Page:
The main themes of the research books are broad in nature. Ten of the 15 research books are about building stronger institutions such as reimagining capitalism to focus on purpose, shared values, and long-term solutions to wicked problems (Henderson, 2020) or building sustainable and scalable enterprises at the bottom of the pyramid to reduce poverty (London, 2016). Other examples include using multistakeholder partnerships to solve wicked problems (Gray & Purdy, 2018), using the B Corps to create better business (Marquis, 2020), identifying the contribution of educated Russian immigrants to innovation and the US economy (Puffer, McCarthy & Satinsky, 2018). While the primary theme in these books is about strong institutions, the secondary themes are for these institutions to improve the social justice and well-being of different stakeholders of the world.

In addition, three books focus on justice issues and two books on sustainability. For example, Johnson and collaborators (2019) published an edited volume of original research based on the premise that markets should be, but are not, equitable and just. The collection presents research by scholars in the interdisciplinary and global Race in the Marketplace Network that seeks to codify and advance understanding and solutions related to race and its intersecting socio-political constructs (e.g., class, gender, ethnicity, religion, and sexuality) in a variety of marketplace settings. Thomas and Hendrick-Wong (2019) use case studies to illustrate how access to vital networks for economic opportunities can be a way to narrow the gap between the wealthy and the poor. Hoffman (2015) examines crucial questions about the research on climate change, including why people reject scientific consensuses and why climate change is a part of culture wars in politics.

Given the broad foci of the books, the main stakeholder benefiting from these ideas is the people in our societies. A second stakeholder is marginalised populations such as the people at the bottom of the pyramid, racial minorities, or immigrants. Other beneficiaries include employees and business organisations.

stakeholder beneficiaries of award-winning studies

Dissemination beyond the academic research community

Based on RRBM principles, responsible research should have impact beyond the academic research community. While publication in leading academic journals and citations by other academics are important, they do not tell the story of actual impact on practice, policy, or society. To illustrate practical impact, academic research findings and implications should be disseminated to relevant stakeholder groups, such as students, government, policymakers, and media. Across the 108 award-winning papers a wide variety of dissemination methods were mentioned in the nomination letters, with many papers using multiple methods. Our analysis identified nine methods being used by these authors. They include, in descending order of the frequency with which they were utilised, (1) articles in practitioner outlets such as the Harvard Business Review, (2) presentation to organisational leaders or policymakers, (3) coverage by media, (4) presentation at practitioner conferences or events, (5) presence in social media and online platforms, (6) sharing with students in the classroom, (7) consultation or training projects with organisations or policymakers, (8) publicity through university media groups, and (9) books or white papers.

The most common media coverage in print, radio and TV included such outlets as The New York Times, Wall Street Journal, Bloomberg, Forbes, the Financial Times, The Economist, Fast Company, The Conversation, CNN, Huffington Post, American Banker, and many national newspapers in countries including Australia, China, France, Japan, the Netherlands, and the U.K. Other media included podcasts, YouTube, TedX, Twitter and Linked In. Presentations to organisational leaders and policymakers were made to the FDA, Consumer Financial Protection Bureau, U.S. Congressional committees, the World Bank, Asian Development Bank, and practitioner conferences such as the World Economic Forum.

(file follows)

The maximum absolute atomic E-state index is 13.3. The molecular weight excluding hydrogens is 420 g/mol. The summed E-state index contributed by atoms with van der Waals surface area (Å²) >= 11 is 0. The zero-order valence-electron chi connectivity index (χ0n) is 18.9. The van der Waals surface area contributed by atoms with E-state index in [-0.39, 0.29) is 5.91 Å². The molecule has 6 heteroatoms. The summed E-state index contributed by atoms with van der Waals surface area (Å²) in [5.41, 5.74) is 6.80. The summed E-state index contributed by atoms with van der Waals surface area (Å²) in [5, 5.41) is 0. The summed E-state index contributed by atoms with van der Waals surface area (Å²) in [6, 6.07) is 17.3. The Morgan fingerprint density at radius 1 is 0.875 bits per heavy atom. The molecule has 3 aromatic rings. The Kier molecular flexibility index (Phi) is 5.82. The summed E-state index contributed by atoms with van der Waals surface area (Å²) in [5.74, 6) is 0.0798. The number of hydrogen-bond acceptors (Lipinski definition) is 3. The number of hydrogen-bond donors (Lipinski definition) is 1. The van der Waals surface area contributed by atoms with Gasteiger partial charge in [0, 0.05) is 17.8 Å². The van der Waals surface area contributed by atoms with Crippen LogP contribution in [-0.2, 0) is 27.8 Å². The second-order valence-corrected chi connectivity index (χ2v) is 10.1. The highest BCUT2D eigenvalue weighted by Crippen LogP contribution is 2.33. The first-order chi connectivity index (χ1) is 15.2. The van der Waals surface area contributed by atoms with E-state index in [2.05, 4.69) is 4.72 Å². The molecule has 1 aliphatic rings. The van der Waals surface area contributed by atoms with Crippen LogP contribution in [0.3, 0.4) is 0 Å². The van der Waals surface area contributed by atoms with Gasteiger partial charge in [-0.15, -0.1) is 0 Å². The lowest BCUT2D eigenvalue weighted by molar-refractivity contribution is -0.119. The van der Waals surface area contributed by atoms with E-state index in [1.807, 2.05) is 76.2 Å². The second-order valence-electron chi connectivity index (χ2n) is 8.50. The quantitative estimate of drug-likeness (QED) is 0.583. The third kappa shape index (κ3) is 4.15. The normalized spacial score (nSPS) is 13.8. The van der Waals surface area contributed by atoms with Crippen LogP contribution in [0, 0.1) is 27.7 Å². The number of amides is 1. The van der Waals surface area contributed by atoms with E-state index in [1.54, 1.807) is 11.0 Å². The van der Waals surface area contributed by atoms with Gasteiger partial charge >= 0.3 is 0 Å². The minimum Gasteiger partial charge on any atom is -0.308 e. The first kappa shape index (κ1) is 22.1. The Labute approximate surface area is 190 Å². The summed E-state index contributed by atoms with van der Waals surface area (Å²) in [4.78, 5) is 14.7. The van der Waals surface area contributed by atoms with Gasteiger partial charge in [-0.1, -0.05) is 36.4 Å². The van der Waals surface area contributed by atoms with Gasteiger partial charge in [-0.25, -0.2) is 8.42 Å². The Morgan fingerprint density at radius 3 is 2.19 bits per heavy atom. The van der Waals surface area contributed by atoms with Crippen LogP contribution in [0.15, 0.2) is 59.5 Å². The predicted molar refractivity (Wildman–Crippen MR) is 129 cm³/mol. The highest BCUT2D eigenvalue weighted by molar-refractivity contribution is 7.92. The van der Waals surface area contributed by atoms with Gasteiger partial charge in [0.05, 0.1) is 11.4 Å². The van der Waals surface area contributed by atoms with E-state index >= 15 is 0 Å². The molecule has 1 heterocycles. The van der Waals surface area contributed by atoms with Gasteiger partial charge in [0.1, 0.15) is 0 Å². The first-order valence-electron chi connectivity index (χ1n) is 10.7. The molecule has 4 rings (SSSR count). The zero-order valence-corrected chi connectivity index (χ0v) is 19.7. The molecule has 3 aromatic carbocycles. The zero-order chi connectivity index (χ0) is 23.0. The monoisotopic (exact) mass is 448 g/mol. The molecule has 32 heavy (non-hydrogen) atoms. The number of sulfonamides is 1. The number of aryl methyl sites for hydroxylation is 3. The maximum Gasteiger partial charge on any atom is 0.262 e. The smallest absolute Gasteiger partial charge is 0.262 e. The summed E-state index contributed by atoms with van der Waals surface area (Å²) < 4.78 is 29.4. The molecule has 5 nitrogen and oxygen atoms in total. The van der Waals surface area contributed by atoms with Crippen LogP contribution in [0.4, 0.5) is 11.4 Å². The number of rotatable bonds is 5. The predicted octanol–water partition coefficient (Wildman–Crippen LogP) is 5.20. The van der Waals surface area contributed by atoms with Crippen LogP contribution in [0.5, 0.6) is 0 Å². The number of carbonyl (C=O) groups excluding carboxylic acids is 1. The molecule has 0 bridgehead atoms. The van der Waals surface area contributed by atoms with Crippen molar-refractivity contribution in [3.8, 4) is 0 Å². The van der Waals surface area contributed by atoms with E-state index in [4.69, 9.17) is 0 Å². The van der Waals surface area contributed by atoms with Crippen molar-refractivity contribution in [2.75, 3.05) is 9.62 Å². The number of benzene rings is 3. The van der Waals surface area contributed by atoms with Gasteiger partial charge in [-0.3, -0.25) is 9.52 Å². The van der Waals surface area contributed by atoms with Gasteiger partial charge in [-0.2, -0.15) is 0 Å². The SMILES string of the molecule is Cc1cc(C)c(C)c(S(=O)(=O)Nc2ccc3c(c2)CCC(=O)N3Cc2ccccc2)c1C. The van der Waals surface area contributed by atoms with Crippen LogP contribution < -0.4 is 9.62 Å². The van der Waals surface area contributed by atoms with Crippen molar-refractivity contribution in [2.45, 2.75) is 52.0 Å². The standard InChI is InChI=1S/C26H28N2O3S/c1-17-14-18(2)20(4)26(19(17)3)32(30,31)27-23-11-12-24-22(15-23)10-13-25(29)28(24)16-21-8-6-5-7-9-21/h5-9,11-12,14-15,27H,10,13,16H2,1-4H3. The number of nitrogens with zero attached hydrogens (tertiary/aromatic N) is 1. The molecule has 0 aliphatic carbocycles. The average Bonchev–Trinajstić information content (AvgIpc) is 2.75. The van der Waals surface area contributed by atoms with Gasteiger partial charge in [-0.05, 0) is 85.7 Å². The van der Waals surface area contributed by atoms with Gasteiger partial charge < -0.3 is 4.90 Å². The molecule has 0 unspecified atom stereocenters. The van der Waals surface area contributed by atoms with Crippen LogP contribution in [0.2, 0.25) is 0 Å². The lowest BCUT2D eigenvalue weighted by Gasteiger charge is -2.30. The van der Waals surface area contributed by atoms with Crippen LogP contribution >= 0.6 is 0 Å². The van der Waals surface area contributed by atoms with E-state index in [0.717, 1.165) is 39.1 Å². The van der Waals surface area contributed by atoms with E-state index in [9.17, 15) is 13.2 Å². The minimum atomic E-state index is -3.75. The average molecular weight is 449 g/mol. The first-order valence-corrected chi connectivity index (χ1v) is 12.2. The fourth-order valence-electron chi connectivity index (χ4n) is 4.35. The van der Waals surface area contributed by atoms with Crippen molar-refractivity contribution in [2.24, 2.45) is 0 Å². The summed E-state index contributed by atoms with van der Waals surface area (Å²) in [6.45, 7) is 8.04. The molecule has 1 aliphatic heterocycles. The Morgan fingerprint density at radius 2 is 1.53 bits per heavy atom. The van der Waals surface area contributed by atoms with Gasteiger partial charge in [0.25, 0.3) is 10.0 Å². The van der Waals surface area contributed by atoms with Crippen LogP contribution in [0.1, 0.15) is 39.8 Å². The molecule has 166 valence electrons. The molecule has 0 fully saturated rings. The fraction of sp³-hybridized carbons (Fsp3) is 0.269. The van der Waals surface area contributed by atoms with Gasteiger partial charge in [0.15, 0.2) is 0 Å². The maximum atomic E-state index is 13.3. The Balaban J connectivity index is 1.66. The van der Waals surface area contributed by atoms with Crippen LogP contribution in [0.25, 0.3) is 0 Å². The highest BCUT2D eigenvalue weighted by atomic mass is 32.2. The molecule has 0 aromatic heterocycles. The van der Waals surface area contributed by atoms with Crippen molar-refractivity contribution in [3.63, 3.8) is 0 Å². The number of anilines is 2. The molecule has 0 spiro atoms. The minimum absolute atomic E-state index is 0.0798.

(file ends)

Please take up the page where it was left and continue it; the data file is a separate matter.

A very important and easy approach to dissemination is through classrooms that educate students on the research findings and societal implications. Many of the award-winning research papers have also been adopted by faculty not associated with the original research team as required reading in their PhD seminars and MBA classrooms. One paper has become standard reading in business ethics courses worldwide. Finally, researchers frequently consult with partner companies and others to implement the research or develop training related to the research within organisations and government.

Some authors found unique ways to disseminate their research to non-academic communities, government, classroom, and business stakeholders. For example, one of the marketing award winners studied community outcomes (e.g., consumption opportunities, diversity, and interaction across groups) of gentrification and developed a film that illustrates the research findings and their societal implications. The film was shared with scholars, activists, community members, businesspeople, community developers, economists, public school teachers, real estate professionals, government officials and more (Grier & Perry, 2018). One management research team collaborated with Google to develop a 9-week training programme to help Asian employees to enhance their communication skills (Lu, Nisbett, & Morris, 2020). Another team informed the US Senate’s S.230 hearings in October 2020. Later, the founder of Reddit contacted the authors to form a major collaboration with Sentropy (www.sentropy.com) to use AI tools to tackle the problems their research project revealed (Kitchens, Johnson, & Gray, 2020). The Communication Workers of America labor union is using the findings of an award-winning project to fight against hedge funds targeting AT&T (DesJardine, Marti, & Durand, 2021).